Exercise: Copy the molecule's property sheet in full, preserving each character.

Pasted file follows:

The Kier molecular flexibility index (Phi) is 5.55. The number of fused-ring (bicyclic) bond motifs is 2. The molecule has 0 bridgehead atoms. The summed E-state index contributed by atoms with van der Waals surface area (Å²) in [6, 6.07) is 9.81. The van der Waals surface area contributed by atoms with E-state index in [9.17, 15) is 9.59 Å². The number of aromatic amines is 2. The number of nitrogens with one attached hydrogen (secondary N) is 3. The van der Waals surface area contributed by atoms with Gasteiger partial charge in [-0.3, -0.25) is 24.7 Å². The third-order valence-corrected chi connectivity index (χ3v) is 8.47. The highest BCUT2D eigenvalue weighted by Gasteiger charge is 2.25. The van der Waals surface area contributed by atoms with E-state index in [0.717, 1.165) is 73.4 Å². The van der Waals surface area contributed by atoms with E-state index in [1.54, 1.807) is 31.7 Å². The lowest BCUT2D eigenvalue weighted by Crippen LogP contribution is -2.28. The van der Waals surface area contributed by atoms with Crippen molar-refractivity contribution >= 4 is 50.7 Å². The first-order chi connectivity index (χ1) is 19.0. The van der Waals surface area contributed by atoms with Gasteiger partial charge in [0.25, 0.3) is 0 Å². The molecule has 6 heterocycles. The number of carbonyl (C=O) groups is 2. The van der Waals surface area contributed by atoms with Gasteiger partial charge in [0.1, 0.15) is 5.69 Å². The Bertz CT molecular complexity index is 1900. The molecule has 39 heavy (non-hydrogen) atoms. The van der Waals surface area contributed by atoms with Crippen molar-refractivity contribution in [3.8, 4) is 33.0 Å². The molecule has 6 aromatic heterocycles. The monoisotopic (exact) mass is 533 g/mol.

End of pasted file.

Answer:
The Kier molecular flexibility index (Phi) is 5.55. The number of fused-ring (bicyclic) bond motifs is 2. The molecule has 0 bridgehead atoms. The summed E-state index contributed by atoms with van der Waals surface area (Å²) in [6, 6.07) is 9.81. The van der Waals surface area contributed by atoms with E-state index in [9.17, 15) is 9.59 Å². The number of aromatic amines is 2. The number of nitrogens with one attached hydrogen (secondary N) is 3. The van der Waals surface area contributed by atoms with Gasteiger partial charge in [-0.3, -0.25) is 24.7 Å². The third-order valence-corrected chi connectivity index (χ3v) is 8.47. The highest BCUT2D eigenvalue weighted by Gasteiger charge is 2.25. The van der Waals surface area contributed by atoms with E-state index in [0.717, 1.165) is 73.4 Å². The van der Waals surface area contributed by atoms with E-state index in [1.54, 1.807) is 31.7 Å². The lowest BCUT2D eigenvalue weighted by Crippen LogP contribution is -2.28. The van der Waals surface area contributed by atoms with Crippen molar-refractivity contribution >= 4 is 50.7 Å². The first-order chi connectivity index (χ1) is 19.0. The van der Waals surface area contributed by atoms with Gasteiger partial charge in [0.25, 0.3) is 0 Å². The molecule has 6 heterocycles. The number of carbonyl (C=O) groups is 2. The van der Waals surface area contributed by atoms with Gasteiger partial charge in [0.1, 0.15) is 5.69 Å². The Bertz CT molecular complexity index is 1900. The molecule has 39 heavy (non-hydrogen) atoms. The van der Waals surface area contributed by atoms with Crippen molar-refractivity contribution in [3.8, 4) is 33.0 Å². The molecule has 6 aromatic heterocycles. The monoisotopic (exact) mass is 533 g/mol.